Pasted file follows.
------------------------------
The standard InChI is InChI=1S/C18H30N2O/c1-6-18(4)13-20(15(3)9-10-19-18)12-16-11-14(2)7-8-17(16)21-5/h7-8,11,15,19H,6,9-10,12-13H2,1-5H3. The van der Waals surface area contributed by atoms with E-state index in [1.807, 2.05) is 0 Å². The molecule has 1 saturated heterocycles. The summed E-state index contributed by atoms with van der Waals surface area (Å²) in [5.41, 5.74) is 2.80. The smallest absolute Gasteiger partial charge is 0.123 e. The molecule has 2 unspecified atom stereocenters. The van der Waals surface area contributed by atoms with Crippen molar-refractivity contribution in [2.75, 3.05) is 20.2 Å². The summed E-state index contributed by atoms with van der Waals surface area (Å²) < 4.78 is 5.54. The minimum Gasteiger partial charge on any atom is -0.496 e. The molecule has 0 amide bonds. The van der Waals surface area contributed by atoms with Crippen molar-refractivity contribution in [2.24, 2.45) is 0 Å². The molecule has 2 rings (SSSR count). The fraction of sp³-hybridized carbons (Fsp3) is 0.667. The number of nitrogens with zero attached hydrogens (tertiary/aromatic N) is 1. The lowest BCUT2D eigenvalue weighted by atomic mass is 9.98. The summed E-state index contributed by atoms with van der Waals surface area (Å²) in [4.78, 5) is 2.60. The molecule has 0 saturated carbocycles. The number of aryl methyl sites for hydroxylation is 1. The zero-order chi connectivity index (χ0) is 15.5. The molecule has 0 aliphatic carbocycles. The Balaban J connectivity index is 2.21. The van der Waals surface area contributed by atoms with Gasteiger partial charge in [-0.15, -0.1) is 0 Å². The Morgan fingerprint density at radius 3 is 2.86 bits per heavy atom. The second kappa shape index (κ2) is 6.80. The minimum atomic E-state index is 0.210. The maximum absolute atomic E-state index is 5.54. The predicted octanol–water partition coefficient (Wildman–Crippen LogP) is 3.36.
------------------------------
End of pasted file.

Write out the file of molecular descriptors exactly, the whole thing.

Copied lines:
The standard InChI is InChI=1S/C18H30N2O/c1-6-18(4)13-20(15(3)9-10-19-18)12-16-11-14(2)7-8-17(16)21-5/h7-8,11,15,19H,6,9-10,12-13H2,1-5H3. The van der Waals surface area contributed by atoms with E-state index in [1.807, 2.05) is 0 Å². The molecule has 1 saturated heterocycles. The summed E-state index contributed by atoms with van der Waals surface area (Å²) in [5.41, 5.74) is 2.80. The smallest absolute Gasteiger partial charge is 0.123 e. The molecule has 2 unspecified atom stereocenters. The van der Waals surface area contributed by atoms with Crippen molar-refractivity contribution in [2.75, 3.05) is 20.2 Å². The summed E-state index contributed by atoms with van der Waals surface area (Å²) < 4.78 is 5.54. The minimum Gasteiger partial charge on any atom is -0.496 e. The molecule has 0 amide bonds. The van der Waals surface area contributed by atoms with Crippen molar-refractivity contribution in [2.24, 2.45) is 0 Å². The molecule has 2 rings (SSSR count). The fraction of sp³-hybridized carbons (Fsp3) is 0.667. The number of nitrogens with zero attached hydrogens (tertiary/aromatic N) is 1. The lowest BCUT2D eigenvalue weighted by atomic mass is 9.98. The summed E-state index contributed by atoms with van der Waals surface area (Å²) in [4.78, 5) is 2.60. The molecule has 0 saturated carbocycles. The number of aryl methyl sites for hydroxylation is 1. The zero-order chi connectivity index (χ0) is 15.5. The molecule has 0 aliphatic carbocycles. The Balaban J connectivity index is 2.21. The van der Waals surface area contributed by atoms with Gasteiger partial charge in [-0.15, -0.1) is 0 Å². The Morgan fingerprint density at radius 3 is 2.86 bits per heavy atom. The second kappa shape index (κ2) is 6.80. The minimum atomic E-state index is 0.210. The maximum absolute atomic E-state index is 5.54. The predicted octanol–water partition coefficient (Wildman–Crippen LogP) is 3.36.